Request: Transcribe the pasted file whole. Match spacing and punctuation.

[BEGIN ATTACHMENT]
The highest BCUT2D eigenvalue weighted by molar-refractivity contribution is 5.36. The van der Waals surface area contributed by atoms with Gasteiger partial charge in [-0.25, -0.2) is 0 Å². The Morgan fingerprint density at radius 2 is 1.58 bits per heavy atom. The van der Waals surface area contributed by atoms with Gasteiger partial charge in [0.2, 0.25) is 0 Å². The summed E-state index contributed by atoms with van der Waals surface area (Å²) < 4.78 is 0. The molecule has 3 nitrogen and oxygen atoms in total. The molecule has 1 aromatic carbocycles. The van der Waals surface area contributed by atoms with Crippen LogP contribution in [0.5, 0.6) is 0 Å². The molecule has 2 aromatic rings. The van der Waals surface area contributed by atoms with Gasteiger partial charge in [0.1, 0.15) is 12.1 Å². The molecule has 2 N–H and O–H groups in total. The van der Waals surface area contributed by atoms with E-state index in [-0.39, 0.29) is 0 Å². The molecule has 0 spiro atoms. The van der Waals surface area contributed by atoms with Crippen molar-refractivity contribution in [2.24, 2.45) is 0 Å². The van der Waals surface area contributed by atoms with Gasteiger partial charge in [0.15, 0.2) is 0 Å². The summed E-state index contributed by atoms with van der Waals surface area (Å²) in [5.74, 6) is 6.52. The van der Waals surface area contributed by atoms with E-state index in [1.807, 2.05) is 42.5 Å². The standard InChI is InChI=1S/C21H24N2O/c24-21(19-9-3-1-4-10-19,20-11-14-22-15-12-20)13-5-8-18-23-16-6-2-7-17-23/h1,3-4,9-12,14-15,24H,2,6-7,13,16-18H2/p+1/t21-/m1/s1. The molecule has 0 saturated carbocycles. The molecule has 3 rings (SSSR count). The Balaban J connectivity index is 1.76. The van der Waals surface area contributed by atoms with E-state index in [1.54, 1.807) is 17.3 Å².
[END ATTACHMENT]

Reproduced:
The highest BCUT2D eigenvalue weighted by molar-refractivity contribution is 5.36. The van der Waals surface area contributed by atoms with Gasteiger partial charge in [-0.25, -0.2) is 0 Å². The Morgan fingerprint density at radius 2 is 1.58 bits per heavy atom. The van der Waals surface area contributed by atoms with Gasteiger partial charge in [0.2, 0.25) is 0 Å². The summed E-state index contributed by atoms with van der Waals surface area (Å²) < 4.78 is 0. The molecule has 3 nitrogen and oxygen atoms in total. The molecule has 1 aromatic carbocycles. The van der Waals surface area contributed by atoms with Crippen LogP contribution in [0.5, 0.6) is 0 Å². The molecule has 2 aromatic rings. The van der Waals surface area contributed by atoms with Gasteiger partial charge in [0.1, 0.15) is 12.1 Å². The molecule has 2 N–H and O–H groups in total. The van der Waals surface area contributed by atoms with E-state index in [-0.39, 0.29) is 0 Å². The molecule has 0 spiro atoms. The van der Waals surface area contributed by atoms with Crippen molar-refractivity contribution in [2.24, 2.45) is 0 Å². The van der Waals surface area contributed by atoms with Gasteiger partial charge in [0.15, 0.2) is 0 Å². The summed E-state index contributed by atoms with van der Waals surface area (Å²) in [5.74, 6) is 6.52. The van der Waals surface area contributed by atoms with E-state index in [1.807, 2.05) is 42.5 Å². The standard InChI is InChI=1S/C21H24N2O/c24-21(19-9-3-1-4-10-19,20-11-14-22-15-12-20)13-5-8-18-23-16-6-2-7-17-23/h1,3-4,9-12,14-15,24H,2,6-7,13,16-18H2/p+1/t21-/m1/s1. The molecule has 0 saturated carbocycles. The molecule has 3 rings (SSSR count). The Balaban J connectivity index is 1.76. The van der Waals surface area contributed by atoms with E-state index in [1.54, 1.807) is 17.3 Å².